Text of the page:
The Works of Charles Lamb in Four Volumes, Volume 4 eBook

This eBook from the Gutenberg Project consists of approximately 310 pages of information about The Works of Charles Lamb in Four Volumes, Volume 4.
children, if he had any, for commonly the case stands thus, this poore man his son dies before him, he survives, poore, indigent, base, dejected, miserable, &c., or if he have any which survive him, sua negotia agunt, they mind their own business, forsooth, cannot, will not, find time, leisure, inclination, extremum munus perficere, to follow to the pit their old indulgent father, which loved them, stroked them, caressed them, cockering them up, quantum potuit, as farre as his means extended, while they were babes, chits, minims, hee may rot in his grave, lie stinking in the sun for them, have no buriall at all, they care not. O nefas! Chiefly I noted the coffin to have been without a pall, nothing but a few planks, of cheapest wood that could be had, naked, having none of the ordinary symptomata of a funerall, those locularii which bare the body having on diversely coloured coats, and none black: (one of these reported the deceased to have been an almsman seven yeares, a pauper, harboured and fed in the workhouse of St. Giles-in-the-Fields, to whose proper burying-ground he was now going for interment.) All which when I behelde, hardly I refrained from weeping, and incontinently I fell to musing:  “If this man had been rich, a Croesus, a Crassus, or as rich as Whittington, what pompe, charge, lavish cost, expenditure, of rich buriall, ceremoniall-obsequies, obsequious ceremonies, had been thought too good for such an one; what store of panegyricks, elogies, funeral orations, &c., some beggarly poetaster, worthy to be beaten for his ill rimes, crying him up, hee was rich, generous, bountiful, polite, learned, a Maecenas, while as in very deede he was nothing lesse:  what weeping, sighing, sorrowing, honing, complaining, kinsmen, friends, relatives, fourtieth cousins, poor relatives, lamenting for the deceased; hypocriticall heirs, sobbing, striking their breasts (they care not if he had died a year ago); so many clients, dependants, flatterers, parasites, cunning Gnathoes, tramping on foot after the hearse, all their care is, who shall stand fairest with the successour; he mean time (like enough) spurns them from him, spits at them, treads them under his foot, will have nought to do with any such cattle.  I think him in the right:  Hoec sunt majora gravitate Heracliti.  These follies are enough to give crying Heraclitus a fit of the spleene.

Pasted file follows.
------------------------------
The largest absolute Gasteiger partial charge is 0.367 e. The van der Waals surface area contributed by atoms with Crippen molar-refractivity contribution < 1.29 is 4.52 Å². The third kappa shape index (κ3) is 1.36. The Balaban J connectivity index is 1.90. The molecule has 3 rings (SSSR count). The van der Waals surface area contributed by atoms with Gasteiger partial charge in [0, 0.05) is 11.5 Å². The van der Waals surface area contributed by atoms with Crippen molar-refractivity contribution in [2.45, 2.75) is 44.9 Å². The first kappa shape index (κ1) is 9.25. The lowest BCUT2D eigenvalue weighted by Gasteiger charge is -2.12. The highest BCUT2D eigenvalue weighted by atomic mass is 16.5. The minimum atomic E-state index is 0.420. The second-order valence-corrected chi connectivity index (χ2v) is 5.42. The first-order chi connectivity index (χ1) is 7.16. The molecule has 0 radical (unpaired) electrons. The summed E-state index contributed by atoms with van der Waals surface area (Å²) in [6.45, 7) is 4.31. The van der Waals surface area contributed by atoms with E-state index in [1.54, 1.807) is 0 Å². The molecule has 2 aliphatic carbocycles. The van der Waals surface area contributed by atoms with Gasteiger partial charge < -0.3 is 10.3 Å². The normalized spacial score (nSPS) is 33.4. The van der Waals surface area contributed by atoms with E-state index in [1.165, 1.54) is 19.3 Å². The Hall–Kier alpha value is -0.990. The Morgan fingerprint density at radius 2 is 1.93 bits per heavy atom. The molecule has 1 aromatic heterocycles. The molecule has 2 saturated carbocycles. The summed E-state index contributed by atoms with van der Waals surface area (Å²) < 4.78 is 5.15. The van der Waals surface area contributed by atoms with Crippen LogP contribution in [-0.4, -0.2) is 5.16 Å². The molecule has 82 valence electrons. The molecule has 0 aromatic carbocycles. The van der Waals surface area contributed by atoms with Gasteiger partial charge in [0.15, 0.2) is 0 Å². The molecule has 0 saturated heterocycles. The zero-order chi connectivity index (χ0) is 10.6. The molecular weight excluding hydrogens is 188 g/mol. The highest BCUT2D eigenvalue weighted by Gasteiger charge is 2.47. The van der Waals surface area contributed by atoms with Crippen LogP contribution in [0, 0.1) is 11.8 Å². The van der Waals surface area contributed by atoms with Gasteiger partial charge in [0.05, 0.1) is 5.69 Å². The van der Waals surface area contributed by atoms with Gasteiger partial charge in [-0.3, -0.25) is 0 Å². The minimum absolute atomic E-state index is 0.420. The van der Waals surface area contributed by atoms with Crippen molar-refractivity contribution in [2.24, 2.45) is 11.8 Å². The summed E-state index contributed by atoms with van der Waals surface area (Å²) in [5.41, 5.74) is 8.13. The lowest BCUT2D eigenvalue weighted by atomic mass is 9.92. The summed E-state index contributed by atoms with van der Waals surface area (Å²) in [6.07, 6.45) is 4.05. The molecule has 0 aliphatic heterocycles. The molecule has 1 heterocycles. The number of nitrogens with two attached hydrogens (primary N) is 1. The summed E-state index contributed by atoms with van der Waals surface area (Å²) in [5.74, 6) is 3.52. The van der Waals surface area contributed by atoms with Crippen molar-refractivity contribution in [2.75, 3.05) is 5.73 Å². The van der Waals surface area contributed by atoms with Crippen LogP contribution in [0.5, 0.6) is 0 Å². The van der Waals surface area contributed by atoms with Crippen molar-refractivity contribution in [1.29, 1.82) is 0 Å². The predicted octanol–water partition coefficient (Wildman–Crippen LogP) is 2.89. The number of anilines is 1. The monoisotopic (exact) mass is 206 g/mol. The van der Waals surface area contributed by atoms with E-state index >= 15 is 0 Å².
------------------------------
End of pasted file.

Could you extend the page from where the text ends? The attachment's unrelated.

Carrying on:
MR. H——.

A FARCE, IN TWO ACTS.

AS IT WAS PERFORMED AT DRURY LANE THEATRE,
DECEMBER, 1806.

* * * * *

“Mr. H——­, thou wert DAMNED. Bright shone the morning on the play-bills that announced thy appearance, and the streets were filled with the buzz of persons asking one another if they would go to see Mr. H——­, and answering that they would certainly; but before night the gaiety, not of the author, but of his friends and the town, was eclipsed, for thou wert DAMNED!  Hadst thou been anonymous, thou haply mightst have lived.  Bet thou didst come to an untimely end for thy tricks, and for want of a better name to pass them off—­” Theatrical Examiner.

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The Works of Charles Lamb in Four Volumes, Volume 4 from Project Gutenberg. Public domain.
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